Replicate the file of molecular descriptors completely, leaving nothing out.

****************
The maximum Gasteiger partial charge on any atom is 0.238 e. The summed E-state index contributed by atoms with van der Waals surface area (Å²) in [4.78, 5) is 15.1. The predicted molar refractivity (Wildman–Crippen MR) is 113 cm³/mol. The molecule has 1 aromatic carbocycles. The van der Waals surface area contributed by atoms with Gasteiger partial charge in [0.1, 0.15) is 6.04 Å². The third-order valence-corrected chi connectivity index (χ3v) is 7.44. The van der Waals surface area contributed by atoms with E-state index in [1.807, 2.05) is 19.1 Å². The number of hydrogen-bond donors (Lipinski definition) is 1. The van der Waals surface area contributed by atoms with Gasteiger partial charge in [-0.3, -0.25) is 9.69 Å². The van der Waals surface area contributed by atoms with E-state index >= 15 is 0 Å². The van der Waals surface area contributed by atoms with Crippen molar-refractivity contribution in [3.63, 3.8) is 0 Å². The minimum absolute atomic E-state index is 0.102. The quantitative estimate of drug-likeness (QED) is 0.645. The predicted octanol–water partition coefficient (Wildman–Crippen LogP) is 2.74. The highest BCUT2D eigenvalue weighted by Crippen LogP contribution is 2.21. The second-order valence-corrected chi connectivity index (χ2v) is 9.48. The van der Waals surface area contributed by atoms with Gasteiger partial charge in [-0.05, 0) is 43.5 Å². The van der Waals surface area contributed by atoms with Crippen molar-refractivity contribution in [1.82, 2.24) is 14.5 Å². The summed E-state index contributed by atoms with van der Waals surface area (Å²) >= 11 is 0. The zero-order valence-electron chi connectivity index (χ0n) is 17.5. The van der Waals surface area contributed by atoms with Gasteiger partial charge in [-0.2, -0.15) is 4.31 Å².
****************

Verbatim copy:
The maximum Gasteiger partial charge on any atom is 0.238 e. The summed E-state index contributed by atoms with van der Waals surface area (Å²) in [4.78, 5) is 15.1. The predicted molar refractivity (Wildman–Crippen MR) is 113 cm³/mol. The molecule has 1 aromatic carbocycles. The van der Waals surface area contributed by atoms with Gasteiger partial charge in [0.1, 0.15) is 6.04 Å². The third-order valence-corrected chi connectivity index (χ3v) is 7.44. The van der Waals surface area contributed by atoms with E-state index in [1.807, 2.05) is 19.1 Å². The number of hydrogen-bond donors (Lipinski definition) is 1. The van der Waals surface area contributed by atoms with Gasteiger partial charge in [-0.3, -0.25) is 9.69 Å². The van der Waals surface area contributed by atoms with E-state index >= 15 is 0 Å². The van der Waals surface area contributed by atoms with Crippen molar-refractivity contribution in [3.63, 3.8) is 0 Å². The minimum absolute atomic E-state index is 0.102. The quantitative estimate of drug-likeness (QED) is 0.645. The predicted octanol–water partition coefficient (Wildman–Crippen LogP) is 2.74. The highest BCUT2D eigenvalue weighted by Crippen LogP contribution is 2.21. The second-order valence-corrected chi connectivity index (χ2v) is 9.48. The van der Waals surface area contributed by atoms with Gasteiger partial charge in [-0.05, 0) is 43.5 Å². The van der Waals surface area contributed by atoms with Crippen molar-refractivity contribution in [1.82, 2.24) is 14.5 Å². The summed E-state index contributed by atoms with van der Waals surface area (Å²) >= 11 is 0. The zero-order valence-electron chi connectivity index (χ0n) is 17.5. The van der Waals surface area contributed by atoms with Gasteiger partial charge in [-0.2, -0.15) is 4.31 Å².